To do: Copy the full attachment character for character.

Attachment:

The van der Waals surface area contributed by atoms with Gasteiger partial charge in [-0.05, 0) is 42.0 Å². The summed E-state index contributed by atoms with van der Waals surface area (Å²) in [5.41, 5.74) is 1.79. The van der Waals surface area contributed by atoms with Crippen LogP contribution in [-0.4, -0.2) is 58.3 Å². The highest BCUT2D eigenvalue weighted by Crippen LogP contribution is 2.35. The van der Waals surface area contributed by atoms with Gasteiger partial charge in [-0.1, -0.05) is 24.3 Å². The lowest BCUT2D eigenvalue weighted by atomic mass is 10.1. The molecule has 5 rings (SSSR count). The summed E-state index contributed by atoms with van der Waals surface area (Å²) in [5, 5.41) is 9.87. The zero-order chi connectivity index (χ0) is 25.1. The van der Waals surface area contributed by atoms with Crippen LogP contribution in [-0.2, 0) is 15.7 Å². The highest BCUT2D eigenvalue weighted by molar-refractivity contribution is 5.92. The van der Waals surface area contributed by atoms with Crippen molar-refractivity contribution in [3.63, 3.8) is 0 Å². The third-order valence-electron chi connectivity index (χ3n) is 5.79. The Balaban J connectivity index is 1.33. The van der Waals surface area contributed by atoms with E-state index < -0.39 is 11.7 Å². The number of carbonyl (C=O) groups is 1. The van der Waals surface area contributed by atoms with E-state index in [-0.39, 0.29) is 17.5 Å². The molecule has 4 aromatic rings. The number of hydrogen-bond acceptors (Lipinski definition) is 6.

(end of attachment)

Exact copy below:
The van der Waals surface area contributed by atoms with Gasteiger partial charge in [-0.05, 0) is 42.0 Å². The summed E-state index contributed by atoms with van der Waals surface area (Å²) in [5.41, 5.74) is 1.79. The van der Waals surface area contributed by atoms with Crippen LogP contribution in [-0.4, -0.2) is 58.3 Å². The highest BCUT2D eigenvalue weighted by Crippen LogP contribution is 2.35. The van der Waals surface area contributed by atoms with Gasteiger partial charge in [-0.1, -0.05) is 24.3 Å². The lowest BCUT2D eigenvalue weighted by atomic mass is 10.1. The molecule has 5 rings (SSSR count). The summed E-state index contributed by atoms with van der Waals surface area (Å²) in [5, 5.41) is 9.87. The zero-order chi connectivity index (χ0) is 25.1. The van der Waals surface area contributed by atoms with Crippen LogP contribution in [-0.2, 0) is 15.7 Å². The highest BCUT2D eigenvalue weighted by molar-refractivity contribution is 5.92. The van der Waals surface area contributed by atoms with Crippen molar-refractivity contribution in [3.63, 3.8) is 0 Å². The third-order valence-electron chi connectivity index (χ3n) is 5.79. The Balaban J connectivity index is 1.33. The van der Waals surface area contributed by atoms with E-state index < -0.39 is 11.7 Å². The number of carbonyl (C=O) groups is 1. The van der Waals surface area contributed by atoms with E-state index in [-0.39, 0.29) is 17.5 Å². The molecule has 4 aromatic rings. The number of hydrogen-bond acceptors (Lipinski definition) is 6.